Mr. Hands is the thirtieth album by Herbie Hancock. It features Jaco Pastorius on the track “4 A.M.,” plus an all-synthesizer track, “Textures,” performed entirely by Hancock. “Shiftless Shuffle” (originally recorded for the Japan-only album Directstep) features all five members of The Headhunters quintet that first appeared on the 1973 album Head Hunters, including the quintet’s original drummer Harvey Mason. This album was the first on which Hancock used a computer, this time an Apple II. He would continue his relationship with Apple Computer for many years.
An overlooked album when it was released, this would be the last outing of “straight” electric jazz from Hancock for some time. Later albums focused more on his R&B influences (Wikipedia, https://goo.gl/sTSpxw).
AllMusic Review by Richard S. Ginell:
Herbie Hancock’s lackluster string of electric albums around this period was enhanced by this one shining exception: an incorrigibly eclectic record that flits freely all over the spectrum. Using several different rhythm sections, Herbie Hancock is much more the imaginative hands-on player than at any time since the prime Headhunters period, overdubbing lots of parts from his ever-growing collection of keyboards. He has regained a good deal of his ability to ride in the groove. “Calypso” finds him playing synthesized steel drums and interacting with customary complexity and ebullience with V.S.O.P. mates Tony Williams and Ron Carter. Disco rears its head, but inventively this time on “Just Around the Corner,” and in league with Jaco Pastorius’ vibrating, interlacing bass, Hancock gets off some good, updated jazz-funk on “Spiraling Prism” and “4 AM.” There is even a reunion of the original Headhunters on a rhythmically tangled remake of “Shiftless Shuffle”; drummer Harvey Mason sounds like a rhythm machine gone bonkers. Easily the outstanding track – and one of Hancock’s most haunting meditations – is “Textures,” where he plays all of the instruments himself. This would be the last outcropping of electronic delicacy from Hancock for some time, and it was mostly – and unjustly – overlooked when it came out (https://goo.gl/G6xtRP).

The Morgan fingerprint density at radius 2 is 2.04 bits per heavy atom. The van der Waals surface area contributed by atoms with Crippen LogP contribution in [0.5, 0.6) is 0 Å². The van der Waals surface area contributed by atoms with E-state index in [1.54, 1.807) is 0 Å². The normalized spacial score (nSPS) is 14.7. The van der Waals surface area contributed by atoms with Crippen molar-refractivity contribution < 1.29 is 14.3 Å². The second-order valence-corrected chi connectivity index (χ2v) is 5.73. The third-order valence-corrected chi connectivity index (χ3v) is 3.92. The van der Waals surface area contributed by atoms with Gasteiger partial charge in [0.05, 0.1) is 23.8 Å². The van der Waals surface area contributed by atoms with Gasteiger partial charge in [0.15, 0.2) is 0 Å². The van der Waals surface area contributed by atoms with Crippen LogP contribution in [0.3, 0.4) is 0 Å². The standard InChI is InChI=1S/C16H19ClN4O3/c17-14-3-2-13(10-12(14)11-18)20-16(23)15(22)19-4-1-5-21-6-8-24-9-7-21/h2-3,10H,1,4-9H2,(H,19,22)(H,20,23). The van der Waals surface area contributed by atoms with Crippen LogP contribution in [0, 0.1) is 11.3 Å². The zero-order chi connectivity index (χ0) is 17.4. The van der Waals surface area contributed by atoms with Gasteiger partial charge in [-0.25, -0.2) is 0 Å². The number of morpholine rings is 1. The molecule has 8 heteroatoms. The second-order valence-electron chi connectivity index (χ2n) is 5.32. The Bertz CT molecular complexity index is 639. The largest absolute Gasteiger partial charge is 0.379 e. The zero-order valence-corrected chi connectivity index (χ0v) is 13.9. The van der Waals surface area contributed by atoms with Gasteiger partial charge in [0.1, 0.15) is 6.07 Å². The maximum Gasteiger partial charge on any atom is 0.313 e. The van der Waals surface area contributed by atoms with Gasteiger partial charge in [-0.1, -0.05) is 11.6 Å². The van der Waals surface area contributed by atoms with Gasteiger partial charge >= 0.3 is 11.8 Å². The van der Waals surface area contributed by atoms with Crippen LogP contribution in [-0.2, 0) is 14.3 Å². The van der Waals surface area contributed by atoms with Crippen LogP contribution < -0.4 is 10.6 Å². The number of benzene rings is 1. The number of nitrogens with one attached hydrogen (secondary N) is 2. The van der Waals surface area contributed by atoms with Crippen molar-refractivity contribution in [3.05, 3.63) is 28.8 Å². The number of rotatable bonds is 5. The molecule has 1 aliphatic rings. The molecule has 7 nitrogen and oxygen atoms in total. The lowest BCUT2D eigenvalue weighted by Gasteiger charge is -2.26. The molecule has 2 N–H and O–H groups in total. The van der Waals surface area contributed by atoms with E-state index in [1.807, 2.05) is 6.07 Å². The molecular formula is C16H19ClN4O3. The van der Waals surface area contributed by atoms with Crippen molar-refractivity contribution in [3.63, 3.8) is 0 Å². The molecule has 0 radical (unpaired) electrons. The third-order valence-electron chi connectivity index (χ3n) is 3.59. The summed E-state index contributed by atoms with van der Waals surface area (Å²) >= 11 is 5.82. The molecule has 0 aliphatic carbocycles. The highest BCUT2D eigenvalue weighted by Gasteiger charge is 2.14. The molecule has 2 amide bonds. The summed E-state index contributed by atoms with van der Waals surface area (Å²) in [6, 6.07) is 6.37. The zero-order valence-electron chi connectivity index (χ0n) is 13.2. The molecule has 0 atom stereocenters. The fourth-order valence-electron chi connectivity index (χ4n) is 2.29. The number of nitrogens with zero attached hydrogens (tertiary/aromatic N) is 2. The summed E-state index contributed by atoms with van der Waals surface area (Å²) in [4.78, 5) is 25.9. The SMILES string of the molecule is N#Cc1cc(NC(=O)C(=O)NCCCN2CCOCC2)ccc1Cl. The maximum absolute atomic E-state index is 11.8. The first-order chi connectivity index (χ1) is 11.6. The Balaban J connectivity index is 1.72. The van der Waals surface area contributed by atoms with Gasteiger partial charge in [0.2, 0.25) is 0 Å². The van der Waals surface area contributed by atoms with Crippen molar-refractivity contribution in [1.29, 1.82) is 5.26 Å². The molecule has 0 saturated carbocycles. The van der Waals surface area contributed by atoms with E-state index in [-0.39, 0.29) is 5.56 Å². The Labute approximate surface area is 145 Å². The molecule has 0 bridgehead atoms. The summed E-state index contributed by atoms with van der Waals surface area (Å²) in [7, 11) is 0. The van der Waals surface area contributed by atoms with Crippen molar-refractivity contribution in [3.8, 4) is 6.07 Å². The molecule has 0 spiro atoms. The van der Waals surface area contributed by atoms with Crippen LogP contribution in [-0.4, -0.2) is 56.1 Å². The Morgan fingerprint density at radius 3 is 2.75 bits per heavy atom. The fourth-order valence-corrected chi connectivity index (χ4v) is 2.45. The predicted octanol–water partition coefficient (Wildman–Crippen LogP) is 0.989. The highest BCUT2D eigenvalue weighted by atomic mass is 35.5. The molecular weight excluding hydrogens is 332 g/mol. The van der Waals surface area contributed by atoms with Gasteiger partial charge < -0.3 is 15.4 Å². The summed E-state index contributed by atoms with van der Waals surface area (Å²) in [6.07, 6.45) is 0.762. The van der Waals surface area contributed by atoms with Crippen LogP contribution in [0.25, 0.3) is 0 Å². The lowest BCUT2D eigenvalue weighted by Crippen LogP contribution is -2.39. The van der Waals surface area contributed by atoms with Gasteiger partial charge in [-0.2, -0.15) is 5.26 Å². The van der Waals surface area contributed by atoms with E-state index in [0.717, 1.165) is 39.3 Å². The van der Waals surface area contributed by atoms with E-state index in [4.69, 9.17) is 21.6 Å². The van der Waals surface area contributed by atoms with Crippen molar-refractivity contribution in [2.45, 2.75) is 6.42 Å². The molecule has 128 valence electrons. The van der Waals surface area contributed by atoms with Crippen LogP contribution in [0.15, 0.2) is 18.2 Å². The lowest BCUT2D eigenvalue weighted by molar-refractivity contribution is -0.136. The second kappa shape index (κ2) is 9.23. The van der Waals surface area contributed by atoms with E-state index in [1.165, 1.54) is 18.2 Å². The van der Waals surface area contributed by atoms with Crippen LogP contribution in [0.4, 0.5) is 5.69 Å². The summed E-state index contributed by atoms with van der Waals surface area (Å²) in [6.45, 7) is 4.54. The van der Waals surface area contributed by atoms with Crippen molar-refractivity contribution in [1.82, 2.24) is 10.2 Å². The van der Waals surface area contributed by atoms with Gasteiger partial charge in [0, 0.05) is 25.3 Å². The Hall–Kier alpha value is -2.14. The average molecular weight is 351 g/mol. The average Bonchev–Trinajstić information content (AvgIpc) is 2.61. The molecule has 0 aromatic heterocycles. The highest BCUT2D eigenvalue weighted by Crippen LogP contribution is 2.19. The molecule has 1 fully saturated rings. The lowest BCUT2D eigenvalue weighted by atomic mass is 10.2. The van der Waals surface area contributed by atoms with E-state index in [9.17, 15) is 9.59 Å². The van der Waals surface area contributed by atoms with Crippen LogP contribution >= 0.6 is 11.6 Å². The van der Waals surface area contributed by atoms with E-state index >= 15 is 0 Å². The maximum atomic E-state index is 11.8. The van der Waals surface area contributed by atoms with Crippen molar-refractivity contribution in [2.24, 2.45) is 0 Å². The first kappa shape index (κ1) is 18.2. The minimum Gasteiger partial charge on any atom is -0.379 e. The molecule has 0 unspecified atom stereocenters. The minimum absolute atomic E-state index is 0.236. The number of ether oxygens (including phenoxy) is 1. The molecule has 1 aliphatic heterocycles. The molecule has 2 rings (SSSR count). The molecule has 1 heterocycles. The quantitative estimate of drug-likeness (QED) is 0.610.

All songs composed by Herbie Hancock.
Herbie Hancock – synthesizer, acoustic piano, keyboards, vocals (through vocoder), clavinet, Minimoog, ARP 2600, Apple II, Linn LM-1 drum computer
Bennie Maupin – tenor saxophone (5)
Wah Wah Watson – guitar (3)
Byron Miller (1), Ron Carter (2), Freddie Washington (3), Jaco Pastorius (4), Paul Jackson (5) – bass
Leon Chancler (1), Tony Williams (2), Alphonse Mouzon (3), Harvey Mason (4-5) – drums
Bill Summers (1, 4-5), Sheila Escovedo (2-3) – percussion
Released: September 1980
Studio The Automatt, Filmways/Heider, The Village Recorder
Producer: Herbie Hancock, David Rubinson